"That's right. Persuasion is of the devil—it is the seed of discord, Winston. And we discovered a long time ago that God doesn't want his appointed leaders to use any of the devil's tactics to achieve the advancement of the kingdom of God. Instead of persuading people about anything, we just declare things to be so in terms so simple as to defy contradiction. When discipline is necessary, the Sitters simply command the enemy of the peace to do whatever we declare to be the right thing to do at the time—or rather we tell him to stop doing whatever it was that caught our attention in the first place. If he refuses to stop, then he has demonstrated through his rebellion that he is guilty of sincon, or through his sincon that he is guilty of rebellion—it doesn't matter which way you say it (as a matter of fact, in the next edition of the Plaintalk manual the word "rebellion" will be deleted entirely as a dangerous word). All that's left to do at this point in the trial is to pass judgment and then be rid of him." The Shepherding Sitter wiped his mouth and that was the end of Winston's lesson for the morning.

Pastor Whittle was now beginning the second and least pleasant of the three stages of his doublepreach sermon, the part that must deal with the sin of man and the curse of God. Doublepreach                                                         researchers had been working night and day for the last ten years to figure some way to eliminate this unpleasant stage entirely from the process of doublepreach, but unpleasant conflict had thus far proven to be an almost unavoidable ingredient for genuine entertainment; just as novels and films could not entertain without some temporary stimulation of the negative emotions, so also with sermons, it seemed.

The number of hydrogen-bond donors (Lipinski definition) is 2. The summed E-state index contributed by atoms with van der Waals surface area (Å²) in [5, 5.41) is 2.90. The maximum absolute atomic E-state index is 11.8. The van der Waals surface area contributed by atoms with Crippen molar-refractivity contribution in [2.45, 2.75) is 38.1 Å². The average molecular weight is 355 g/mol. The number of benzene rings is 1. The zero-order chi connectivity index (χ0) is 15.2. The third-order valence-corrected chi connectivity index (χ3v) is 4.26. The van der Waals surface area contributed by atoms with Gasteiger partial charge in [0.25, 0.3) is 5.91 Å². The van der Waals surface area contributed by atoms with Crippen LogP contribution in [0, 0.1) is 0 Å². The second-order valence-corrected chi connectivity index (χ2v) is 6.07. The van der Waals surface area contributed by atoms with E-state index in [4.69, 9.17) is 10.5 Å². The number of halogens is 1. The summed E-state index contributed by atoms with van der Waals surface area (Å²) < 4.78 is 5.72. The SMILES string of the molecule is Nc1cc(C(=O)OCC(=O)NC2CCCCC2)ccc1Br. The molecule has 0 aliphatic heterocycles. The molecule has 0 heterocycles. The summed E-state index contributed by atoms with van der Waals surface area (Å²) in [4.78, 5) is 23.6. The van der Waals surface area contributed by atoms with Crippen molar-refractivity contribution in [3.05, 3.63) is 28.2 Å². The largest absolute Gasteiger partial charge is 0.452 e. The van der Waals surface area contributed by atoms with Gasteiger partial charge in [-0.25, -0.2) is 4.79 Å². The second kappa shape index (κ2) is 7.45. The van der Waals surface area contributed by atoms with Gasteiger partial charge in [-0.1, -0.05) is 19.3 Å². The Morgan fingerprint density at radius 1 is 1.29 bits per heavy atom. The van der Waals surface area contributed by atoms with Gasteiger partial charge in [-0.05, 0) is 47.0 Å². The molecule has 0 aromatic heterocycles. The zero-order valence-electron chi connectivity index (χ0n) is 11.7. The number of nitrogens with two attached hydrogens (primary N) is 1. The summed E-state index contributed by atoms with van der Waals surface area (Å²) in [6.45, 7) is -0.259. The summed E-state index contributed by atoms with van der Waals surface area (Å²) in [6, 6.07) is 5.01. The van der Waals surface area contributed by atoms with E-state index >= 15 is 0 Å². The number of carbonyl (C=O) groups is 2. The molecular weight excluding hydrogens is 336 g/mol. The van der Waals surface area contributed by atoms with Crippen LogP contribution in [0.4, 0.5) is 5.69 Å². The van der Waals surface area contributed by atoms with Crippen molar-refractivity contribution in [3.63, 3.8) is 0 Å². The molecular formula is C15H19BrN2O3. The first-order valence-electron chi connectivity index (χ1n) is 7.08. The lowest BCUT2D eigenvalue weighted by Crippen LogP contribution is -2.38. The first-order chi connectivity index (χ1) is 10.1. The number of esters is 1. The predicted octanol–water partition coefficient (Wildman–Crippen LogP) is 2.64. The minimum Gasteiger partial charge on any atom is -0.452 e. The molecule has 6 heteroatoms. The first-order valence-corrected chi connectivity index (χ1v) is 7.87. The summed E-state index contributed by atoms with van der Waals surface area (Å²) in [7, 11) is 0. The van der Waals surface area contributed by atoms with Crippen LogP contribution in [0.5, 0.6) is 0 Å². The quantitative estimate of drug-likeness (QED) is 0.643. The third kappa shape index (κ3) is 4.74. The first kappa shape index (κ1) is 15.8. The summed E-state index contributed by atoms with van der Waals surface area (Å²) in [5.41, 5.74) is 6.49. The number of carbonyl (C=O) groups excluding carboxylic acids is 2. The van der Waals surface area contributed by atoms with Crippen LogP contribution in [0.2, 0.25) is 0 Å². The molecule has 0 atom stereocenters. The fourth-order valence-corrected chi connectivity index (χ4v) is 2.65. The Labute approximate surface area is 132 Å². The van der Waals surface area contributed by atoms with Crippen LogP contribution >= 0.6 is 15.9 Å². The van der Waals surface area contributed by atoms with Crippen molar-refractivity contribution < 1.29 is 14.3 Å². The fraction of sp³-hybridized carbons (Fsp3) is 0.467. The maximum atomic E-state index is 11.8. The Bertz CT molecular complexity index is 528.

Thus far the only sermons which lacked any negative content and yet had entertained the test-groups of Pops were the sermons constructed at Research Central two years ago. An anonymous team of seminary professors had achieved remarkable results by replacing the conflict section of the sermons with a professional pornographic performance. But while the results of these experiments were economically promising, the method was later determined by the General Assembly’s lawyers to be hazardous to the non-profit status of the Goodenomination. It was moved, seconded and unanimously passed that they should sell the technology to the highest bidder and use the money to fund other types of research. For now, anyway, the stuff of sin and wrath remained a necessary element for a doublepreach sermon, and Pastor Whittle’s skills were still in the highest demand.

“Sin douhle-plus-ungood,” he began in a whisper, instantly capturing everyone’s undivided attention, including that of Hamilton, who was now in direct and extended eye contact with the Pastor, and leaning over the empty pew in front of him.